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    ABSTRACT: Loss of heterozygosity (LOH) is a common event in malignant cells. In this work we introduce a new approach to identify patients with loss of heterozygosity in the HLA region either at first diagnosis or after HLA mismatched allogeneic HSCT. Diagnosis of LOH requires a high purity of recipient target cells. FACS is time consuming and also frequently prevented by rather nonspecific or unknown immune phenotype. The approach for recipient cell enrichment is based on HLA targeted complement-dependent cytotoxicity (CDC). Relative fluorescent quantification (RFQ) analysis of HLA intron length polymorphisms then allows analysis of HLA heterozygosity. The approach is exemplified in recent clinical cases illustrating the detection of an acquired allele loss. As illustrated in one case with DPB1, distinct HLA loci in donor and patient were sufficient for both proof of donor cell removal and evaluation of allele loss in the patient's leukemic cells. Results were confirmed using HLA-B RFQ analysis and leukemia-associated aberrant immunophenotype (LAIP) based cell sort. Both results confirmed suspected loss of HLA heterozygosity. Our approach complements or substitutes for FACS-based cell enrichment; hence it may be further developed as novel routine diagnostic tool. This allows rapid recipient cell purification and testing for loss of HLA heterozygosity before and after allogeneic HSCT in easily accessible peripheral blood samples.
    04/2014; 2014:541345. DOI:10.1155/2014/541345
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    ABSTRACT: Mantle-cell lymphoma (MCL) is a distinct B-cell lymphoma associated with poor outcome. In 2008, the MCL International Prognostic Index (MIPI) was developed as the first prognostic stratification tool specifically directed to patients with MCL. External validation was planned to be performed on the cohort of the two recently completed randomized trials of the European MCL Network. Data of 958 patients with MCL (median age, 65 years; range, 32 to 87 years) treated upfront in the trials MCL Younger or MCL Elderly were pooled to assess the prognostic value of MIPI with respect to overall survival (OS) and time to treatment failure (TTF). Five-year OS rates in MIPI low, intermediate, and high-risk groups were 83%, 63%, and 34%, respectively. The hazard ratios for OS of intermediate versus low and high versus intermediate risk patients were 2.1 (95% CI, 1.5 to 2.9) and 2.6 (2.0 to 3.3), respectively. MIPI was similarly prognostic for TTF. All four clinical baseline characteristics constituting the MIPI, age, performance status, lactate dehydrogenase level, and WBC count, were confirmed as independent prognostic factors for OS and TTF. The validity of MIPI was independent of trial cohort and treatment strategy. MIPI was prospectively validated in a large MCL patient cohort homogenously treated according to recognized standards. As reflected in current guidelines, MIPI represents a generally applicable prognostic tool to be used in research as well as in clinical routine, and it can help to develop risk-adapted treatment strategies to further improve clinical outcome in MCL.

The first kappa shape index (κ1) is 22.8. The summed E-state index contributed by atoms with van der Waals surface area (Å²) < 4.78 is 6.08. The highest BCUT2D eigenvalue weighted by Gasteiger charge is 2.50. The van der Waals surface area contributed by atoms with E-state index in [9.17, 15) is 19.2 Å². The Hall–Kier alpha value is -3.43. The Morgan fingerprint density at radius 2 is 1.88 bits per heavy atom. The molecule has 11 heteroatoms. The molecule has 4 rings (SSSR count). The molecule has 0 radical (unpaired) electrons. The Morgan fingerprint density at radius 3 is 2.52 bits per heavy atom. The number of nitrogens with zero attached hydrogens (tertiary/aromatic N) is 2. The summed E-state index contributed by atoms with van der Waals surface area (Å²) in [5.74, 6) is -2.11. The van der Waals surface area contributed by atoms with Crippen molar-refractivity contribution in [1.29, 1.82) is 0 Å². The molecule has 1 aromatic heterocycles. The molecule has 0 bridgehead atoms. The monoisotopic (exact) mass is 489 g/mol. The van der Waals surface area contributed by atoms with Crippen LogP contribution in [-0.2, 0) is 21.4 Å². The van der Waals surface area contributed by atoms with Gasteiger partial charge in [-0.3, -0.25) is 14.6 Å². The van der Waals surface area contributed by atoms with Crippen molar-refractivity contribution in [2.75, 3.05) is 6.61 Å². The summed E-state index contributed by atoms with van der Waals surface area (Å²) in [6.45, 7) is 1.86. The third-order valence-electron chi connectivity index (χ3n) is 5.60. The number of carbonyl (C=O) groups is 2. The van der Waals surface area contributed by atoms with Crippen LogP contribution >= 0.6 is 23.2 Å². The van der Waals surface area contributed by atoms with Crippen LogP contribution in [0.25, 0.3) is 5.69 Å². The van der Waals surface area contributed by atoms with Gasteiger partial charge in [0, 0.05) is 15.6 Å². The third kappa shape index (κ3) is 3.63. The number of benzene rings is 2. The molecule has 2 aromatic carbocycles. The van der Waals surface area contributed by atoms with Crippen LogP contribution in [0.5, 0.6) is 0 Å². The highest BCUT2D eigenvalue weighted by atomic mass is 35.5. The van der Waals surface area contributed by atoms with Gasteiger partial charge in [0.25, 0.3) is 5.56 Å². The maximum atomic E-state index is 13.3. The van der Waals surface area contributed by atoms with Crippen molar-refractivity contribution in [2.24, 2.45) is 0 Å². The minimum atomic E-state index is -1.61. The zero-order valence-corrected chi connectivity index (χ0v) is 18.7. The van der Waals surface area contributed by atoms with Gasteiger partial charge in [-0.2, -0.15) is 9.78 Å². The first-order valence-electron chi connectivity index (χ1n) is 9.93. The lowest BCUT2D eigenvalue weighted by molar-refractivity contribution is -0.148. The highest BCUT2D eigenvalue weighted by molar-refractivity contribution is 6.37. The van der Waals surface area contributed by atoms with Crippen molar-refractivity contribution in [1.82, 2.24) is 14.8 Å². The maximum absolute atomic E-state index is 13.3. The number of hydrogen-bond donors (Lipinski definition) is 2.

Journal of Clinical Oncology 03/2014; 32(13). DOI:10.1200/JCO.2013.52.2466 · 17.88 Impact Factor